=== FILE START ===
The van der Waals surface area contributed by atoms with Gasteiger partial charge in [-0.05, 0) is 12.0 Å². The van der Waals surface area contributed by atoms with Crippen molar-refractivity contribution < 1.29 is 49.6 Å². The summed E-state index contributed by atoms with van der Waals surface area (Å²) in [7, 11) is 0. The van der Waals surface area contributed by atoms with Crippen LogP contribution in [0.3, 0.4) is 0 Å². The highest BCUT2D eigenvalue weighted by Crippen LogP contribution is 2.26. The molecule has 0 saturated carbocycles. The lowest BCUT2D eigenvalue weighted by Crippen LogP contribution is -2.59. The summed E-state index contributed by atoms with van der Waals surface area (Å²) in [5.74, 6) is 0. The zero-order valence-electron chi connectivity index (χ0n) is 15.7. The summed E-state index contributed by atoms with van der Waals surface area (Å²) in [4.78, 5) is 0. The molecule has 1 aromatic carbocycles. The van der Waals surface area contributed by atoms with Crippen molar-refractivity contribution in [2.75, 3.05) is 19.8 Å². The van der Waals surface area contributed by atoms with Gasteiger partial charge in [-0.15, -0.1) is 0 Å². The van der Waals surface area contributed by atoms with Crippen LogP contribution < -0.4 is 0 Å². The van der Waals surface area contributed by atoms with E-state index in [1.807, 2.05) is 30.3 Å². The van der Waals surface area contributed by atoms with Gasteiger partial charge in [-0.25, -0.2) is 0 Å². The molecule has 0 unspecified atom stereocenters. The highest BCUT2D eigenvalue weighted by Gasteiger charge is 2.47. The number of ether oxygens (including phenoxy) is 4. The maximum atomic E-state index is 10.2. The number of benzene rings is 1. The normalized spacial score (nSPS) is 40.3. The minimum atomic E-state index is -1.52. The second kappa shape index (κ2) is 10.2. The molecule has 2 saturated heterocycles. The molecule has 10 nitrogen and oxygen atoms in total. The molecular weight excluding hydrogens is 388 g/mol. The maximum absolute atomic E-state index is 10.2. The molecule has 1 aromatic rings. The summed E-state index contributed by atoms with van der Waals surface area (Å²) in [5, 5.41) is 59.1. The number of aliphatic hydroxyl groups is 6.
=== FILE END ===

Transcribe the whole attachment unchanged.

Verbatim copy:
The van der Waals surface area contributed by atoms with Gasteiger partial charge in [-0.05, 0) is 12.0 Å². The van der Waals surface area contributed by atoms with Crippen molar-refractivity contribution < 1.29 is 49.6 Å². The summed E-state index contributed by atoms with van der Waals surface area (Å²) in [7, 11) is 0. The van der Waals surface area contributed by atoms with Crippen LogP contribution in [0.3, 0.4) is 0 Å². The highest BCUT2D eigenvalue weighted by Crippen LogP contribution is 2.26. The molecule has 0 saturated carbocycles. The lowest BCUT2D eigenvalue weighted by Crippen LogP contribution is -2.59. The summed E-state index contributed by atoms with van der Waals surface area (Å²) in [5.74, 6) is 0. The zero-order valence-electron chi connectivity index (χ0n) is 15.7. The summed E-state index contributed by atoms with van der Waals surface area (Å²) in [4.78, 5) is 0. The molecule has 1 aromatic carbocycles. The van der Waals surface area contributed by atoms with Crippen molar-refractivity contribution in [2.75, 3.05) is 19.8 Å². The van der Waals surface area contributed by atoms with Gasteiger partial charge in [-0.15, -0.1) is 0 Å². The van der Waals surface area contributed by atoms with Crippen LogP contribution < -0.4 is 0 Å². The van der Waals surface area contributed by atoms with E-state index in [1.807, 2.05) is 30.3 Å². The van der Waals surface area contributed by atoms with Gasteiger partial charge in [-0.25, -0.2) is 0 Å². The molecule has 0 unspecified atom stereocenters. The highest BCUT2D eigenvalue weighted by Gasteiger charge is 2.47. The number of ether oxygens (including phenoxy) is 4. The maximum atomic E-state index is 10.2. The number of benzene rings is 1. The normalized spacial score (nSPS) is 40.3. The minimum atomic E-state index is -1.52. The second kappa shape index (κ2) is 10.2. The molecule has 2 saturated heterocycles. The molecule has 10 nitrogen and oxygen atoms in total. The molecular weight excluding hydrogens is 388 g/mol. The maximum absolute atomic E-state index is 10.2. The molecule has 1 aromatic rings. The summed E-state index contributed by atoms with van der Waals surface area (Å²) in [5, 5.41) is 59.1. The number of aliphatic hydroxyl groups is 6.